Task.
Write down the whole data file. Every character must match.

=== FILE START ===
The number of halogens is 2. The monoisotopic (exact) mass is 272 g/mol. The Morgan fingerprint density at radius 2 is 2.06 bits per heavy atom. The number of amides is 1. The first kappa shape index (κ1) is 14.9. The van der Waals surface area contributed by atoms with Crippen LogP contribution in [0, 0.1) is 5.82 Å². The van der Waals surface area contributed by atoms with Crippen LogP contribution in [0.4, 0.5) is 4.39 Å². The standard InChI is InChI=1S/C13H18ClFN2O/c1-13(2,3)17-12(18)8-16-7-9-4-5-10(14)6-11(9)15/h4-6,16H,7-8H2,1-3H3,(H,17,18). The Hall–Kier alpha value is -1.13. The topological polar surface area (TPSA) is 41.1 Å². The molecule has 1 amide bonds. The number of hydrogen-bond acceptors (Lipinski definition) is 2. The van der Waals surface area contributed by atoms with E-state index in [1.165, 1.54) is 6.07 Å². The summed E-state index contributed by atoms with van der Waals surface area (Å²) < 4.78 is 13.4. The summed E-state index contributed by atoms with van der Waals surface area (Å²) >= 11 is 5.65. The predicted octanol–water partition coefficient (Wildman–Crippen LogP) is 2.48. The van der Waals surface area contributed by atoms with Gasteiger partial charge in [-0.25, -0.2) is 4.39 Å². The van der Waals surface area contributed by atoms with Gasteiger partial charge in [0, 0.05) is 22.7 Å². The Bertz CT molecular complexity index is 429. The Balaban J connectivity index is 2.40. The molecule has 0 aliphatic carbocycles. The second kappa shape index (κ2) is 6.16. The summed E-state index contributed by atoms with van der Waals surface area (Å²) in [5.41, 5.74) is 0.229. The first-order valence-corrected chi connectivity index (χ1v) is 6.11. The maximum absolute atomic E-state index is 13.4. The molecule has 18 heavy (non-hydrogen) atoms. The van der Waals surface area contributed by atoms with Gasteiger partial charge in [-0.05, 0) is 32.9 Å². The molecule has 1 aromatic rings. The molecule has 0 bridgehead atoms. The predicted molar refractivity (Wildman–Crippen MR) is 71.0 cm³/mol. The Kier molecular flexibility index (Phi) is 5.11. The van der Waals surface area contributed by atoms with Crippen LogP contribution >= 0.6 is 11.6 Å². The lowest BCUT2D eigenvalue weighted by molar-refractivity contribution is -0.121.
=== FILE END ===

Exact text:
The number of halogens is 2. The monoisotopic (exact) mass is 272 g/mol. The Morgan fingerprint density at radius 2 is 2.06 bits per heavy atom. The number of amides is 1. The first kappa shape index (κ1) is 14.9. The van der Waals surface area contributed by atoms with Crippen LogP contribution in [0, 0.1) is 5.82 Å². The van der Waals surface area contributed by atoms with Crippen LogP contribution in [0.4, 0.5) is 4.39 Å². The standard InChI is InChI=1S/C13H18ClFN2O/c1-13(2,3)17-12(18)8-16-7-9-4-5-10(14)6-11(9)15/h4-6,16H,7-8H2,1-3H3,(H,17,18). The Hall–Kier alpha value is -1.13. The topological polar surface area (TPSA) is 41.1 Å². The molecule has 1 amide bonds. The number of hydrogen-bond acceptors (Lipinski definition) is 2. The van der Waals surface area contributed by atoms with E-state index in [1.165, 1.54) is 6.07 Å². The summed E-state index contributed by atoms with van der Waals surface area (Å²) < 4.78 is 13.4. The summed E-state index contributed by atoms with van der Waals surface area (Å²) >= 11 is 5.65. The predicted octanol–water partition coefficient (Wildman–Crippen LogP) is 2.48. The van der Waals surface area contributed by atoms with Gasteiger partial charge in [-0.25, -0.2) is 4.39 Å². The van der Waals surface area contributed by atoms with Gasteiger partial charge in [0, 0.05) is 22.7 Å². The Bertz CT molecular complexity index is 429. The Balaban J connectivity index is 2.40. The molecule has 0 aliphatic carbocycles. The second kappa shape index (κ2) is 6.16. The summed E-state index contributed by atoms with van der Waals surface area (Å²) in [5.41, 5.74) is 0.229. The first-order valence-corrected chi connectivity index (χ1v) is 6.11. The maximum absolute atomic E-state index is 13.4. The molecule has 18 heavy (non-hydrogen) atoms. The van der Waals surface area contributed by atoms with Gasteiger partial charge in [-0.05, 0) is 32.9 Å². The molecule has 1 aromatic rings. The molecule has 0 bridgehead atoms. The predicted molar refractivity (Wildman–Crippen MR) is 71.0 cm³/mol. The Kier molecular flexibility index (Phi) is 5.11. The van der Waals surface area contributed by atoms with Crippen LogP contribution >= 0.6 is 11.6 Å². The lowest BCUT2D eigenvalue weighted by molar-refractivity contribution is -0.121.